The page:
Australia should move Australia Day to a date that is inclusive of all Australians and recognises the survival and resilience of Aboriginal and Torres Strait Islander people, Amnesty International said today, as it released its first position statement on the issue.
“Australia Day should be a day when everyone can come together, to celebrate our unique, beautiful and diverse country,” said Rodney Dillon, Palawa man from Tasmania and Amnesty International Australia’s Indigenous Rights Advisor.
“We want to keep Australia Day, and move the date to respect human rights for all, bring people together and mature as a nation. This issue should not be about politics or wedging people against one another. We want to make the day better, by moving it to an inclusive date when we can all celebrate together.”
Tammy Solonec, Nigena woman from W.A. and Indigenous Rights Manager at Amnesty International Australia, said:
“But, for Aboriginal and Torres Strait Islander people, 26 January marks the colonisation of this country.
“Our history didn’t begin on 26 January 1788; it began over 65,000 years ago – and we’re still making it now. Let’s celebrate the survival and resilience of the oldest living culture in the world and change the date.”
“We have a chance to right wrongs. There are 364 other dates in the year when we can celebrate our country on a date that unites us, not divides us.”
“Let’s keep the day and move the date.”
Amnesty International’s position statement calls for the Federal Government to consult with the community to choose a new date for Australia Day so it can be celebrated by all.
The position statement is as follows:
The anniversary of British colonisation of Australia on the 26th January has been formally marked as Australia Day since 1994, but celebrations and protests on that date go back to the 1800s.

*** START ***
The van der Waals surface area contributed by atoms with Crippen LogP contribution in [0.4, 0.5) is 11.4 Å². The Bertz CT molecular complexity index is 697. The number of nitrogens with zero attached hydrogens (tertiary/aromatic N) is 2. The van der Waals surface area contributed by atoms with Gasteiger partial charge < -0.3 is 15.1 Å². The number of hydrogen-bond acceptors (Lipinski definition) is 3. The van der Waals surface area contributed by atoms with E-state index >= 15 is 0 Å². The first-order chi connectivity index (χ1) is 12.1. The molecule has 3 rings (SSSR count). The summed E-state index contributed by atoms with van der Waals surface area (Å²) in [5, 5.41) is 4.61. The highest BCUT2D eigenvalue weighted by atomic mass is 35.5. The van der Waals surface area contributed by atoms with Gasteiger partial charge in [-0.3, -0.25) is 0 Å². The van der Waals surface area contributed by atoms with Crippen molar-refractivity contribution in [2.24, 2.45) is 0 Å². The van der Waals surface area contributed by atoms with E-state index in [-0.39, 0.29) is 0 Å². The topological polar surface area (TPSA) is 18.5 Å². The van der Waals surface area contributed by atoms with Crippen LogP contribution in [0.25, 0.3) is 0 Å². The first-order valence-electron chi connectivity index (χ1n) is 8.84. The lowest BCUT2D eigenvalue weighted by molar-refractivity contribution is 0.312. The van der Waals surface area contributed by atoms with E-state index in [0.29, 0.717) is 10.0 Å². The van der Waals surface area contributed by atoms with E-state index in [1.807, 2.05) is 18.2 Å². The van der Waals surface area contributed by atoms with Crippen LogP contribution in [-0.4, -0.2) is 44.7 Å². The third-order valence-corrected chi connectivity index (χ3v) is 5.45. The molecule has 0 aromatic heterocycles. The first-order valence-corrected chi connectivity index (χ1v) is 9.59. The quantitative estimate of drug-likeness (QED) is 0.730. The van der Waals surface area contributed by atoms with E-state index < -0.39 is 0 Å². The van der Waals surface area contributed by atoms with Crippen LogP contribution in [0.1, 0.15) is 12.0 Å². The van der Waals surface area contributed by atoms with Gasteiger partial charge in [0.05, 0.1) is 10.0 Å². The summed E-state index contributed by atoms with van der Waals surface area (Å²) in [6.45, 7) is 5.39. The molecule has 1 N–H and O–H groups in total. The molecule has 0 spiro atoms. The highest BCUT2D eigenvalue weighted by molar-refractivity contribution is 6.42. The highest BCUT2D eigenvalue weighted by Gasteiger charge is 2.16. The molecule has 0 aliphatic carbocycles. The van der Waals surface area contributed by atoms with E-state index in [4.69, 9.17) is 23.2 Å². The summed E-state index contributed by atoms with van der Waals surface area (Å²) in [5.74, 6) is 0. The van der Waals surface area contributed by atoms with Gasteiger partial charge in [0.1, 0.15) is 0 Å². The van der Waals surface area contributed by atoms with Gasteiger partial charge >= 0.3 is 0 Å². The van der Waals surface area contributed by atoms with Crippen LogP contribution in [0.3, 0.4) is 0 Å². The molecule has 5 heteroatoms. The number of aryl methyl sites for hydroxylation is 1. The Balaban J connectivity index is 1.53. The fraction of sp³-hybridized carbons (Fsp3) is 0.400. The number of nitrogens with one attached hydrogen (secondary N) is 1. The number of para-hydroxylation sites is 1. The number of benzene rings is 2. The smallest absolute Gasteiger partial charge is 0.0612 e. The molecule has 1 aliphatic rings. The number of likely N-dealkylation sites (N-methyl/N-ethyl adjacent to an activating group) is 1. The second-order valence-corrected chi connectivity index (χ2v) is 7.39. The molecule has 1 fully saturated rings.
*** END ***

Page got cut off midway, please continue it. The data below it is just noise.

Since colonisation, Aboriginal and Torres Strait Islander peoples have been subjected to violence including through the frontier wars and government policies that created harm including the removal of children, the removal of people from their ancestral lands, slavery and the denial of self-determination.
The 26th January is and will always be an important day for Australia – but there are better days to celebrate this nation. In solidarity with the call of many Aboriginal and Torres Strait Islander peoples and groups, Amnesty International Australia supports Australia Day being held on a day other than 26 January so that all Australians can celebrate together.
Amnesty International calls on the Australian Government to start a consultation process to move towards a new date for Australia Day – one which is inclusive of all Australians and recognises the survival and resilience of Aboriginal and Torres Strait Islander peoples.
Amnesty International also allows its staff to work on 26 January and take off the public holiday another day, in solidarity with Indigenous people. As a show of support, many of the staff who chose to work on 26 January last year attended Survival Day events.